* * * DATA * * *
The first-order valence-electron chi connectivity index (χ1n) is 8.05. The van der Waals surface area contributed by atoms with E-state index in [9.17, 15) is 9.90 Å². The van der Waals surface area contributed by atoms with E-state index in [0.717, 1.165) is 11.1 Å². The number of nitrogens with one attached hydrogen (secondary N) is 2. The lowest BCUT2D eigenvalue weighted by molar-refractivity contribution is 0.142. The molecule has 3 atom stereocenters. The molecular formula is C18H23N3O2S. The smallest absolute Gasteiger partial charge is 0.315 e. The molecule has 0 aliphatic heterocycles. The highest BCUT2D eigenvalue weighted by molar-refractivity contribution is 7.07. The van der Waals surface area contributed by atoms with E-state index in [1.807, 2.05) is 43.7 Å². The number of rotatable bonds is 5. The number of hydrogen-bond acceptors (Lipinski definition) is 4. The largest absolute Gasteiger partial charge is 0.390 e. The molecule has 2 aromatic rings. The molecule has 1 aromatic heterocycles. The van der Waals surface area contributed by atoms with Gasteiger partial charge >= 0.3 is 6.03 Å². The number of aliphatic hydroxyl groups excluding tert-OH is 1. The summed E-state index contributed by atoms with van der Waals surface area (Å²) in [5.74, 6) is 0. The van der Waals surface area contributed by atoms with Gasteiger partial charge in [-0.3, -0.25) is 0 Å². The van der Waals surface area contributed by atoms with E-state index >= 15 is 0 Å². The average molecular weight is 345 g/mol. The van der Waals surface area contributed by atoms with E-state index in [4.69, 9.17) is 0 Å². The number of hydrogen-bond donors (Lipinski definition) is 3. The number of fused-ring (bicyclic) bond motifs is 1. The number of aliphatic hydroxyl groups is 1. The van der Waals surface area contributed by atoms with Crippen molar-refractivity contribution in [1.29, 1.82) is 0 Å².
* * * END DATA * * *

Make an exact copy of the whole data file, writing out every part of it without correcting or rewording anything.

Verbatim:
The first-order valence-electron chi connectivity index (χ1n) is 8.05. The van der Waals surface area contributed by atoms with E-state index in [9.17, 15) is 9.90 Å². The van der Waals surface area contributed by atoms with E-state index in [0.717, 1.165) is 11.1 Å². The number of nitrogens with one attached hydrogen (secondary N) is 2. The lowest BCUT2D eigenvalue weighted by molar-refractivity contribution is 0.142. The molecule has 3 atom stereocenters. The molecular formula is C18H23N3O2S. The smallest absolute Gasteiger partial charge is 0.315 e. The molecule has 0 aliphatic heterocycles. The highest BCUT2D eigenvalue weighted by molar-refractivity contribution is 7.07. The van der Waals surface area contributed by atoms with E-state index in [1.807, 2.05) is 43.7 Å². The number of rotatable bonds is 5. The number of hydrogen-bond acceptors (Lipinski definition) is 4. The largest absolute Gasteiger partial charge is 0.390 e. The molecule has 2 aromatic rings. The molecule has 1 aromatic heterocycles. The van der Waals surface area contributed by atoms with Gasteiger partial charge >= 0.3 is 6.03 Å². The number of aliphatic hydroxyl groups excluding tert-OH is 1. The summed E-state index contributed by atoms with van der Waals surface area (Å²) in [5.74, 6) is 0. The van der Waals surface area contributed by atoms with Gasteiger partial charge in [-0.3, -0.25) is 0 Å². The van der Waals surface area contributed by atoms with E-state index >= 15 is 0 Å². The average molecular weight is 345 g/mol. The van der Waals surface area contributed by atoms with E-state index in [4.69, 9.17) is 0 Å². The number of hydrogen-bond donors (Lipinski definition) is 3. The number of fused-ring (bicyclic) bond motifs is 1. The number of aliphatic hydroxyl groups is 1. The van der Waals surface area contributed by atoms with Crippen molar-refractivity contribution in [1.29, 1.82) is 0 Å².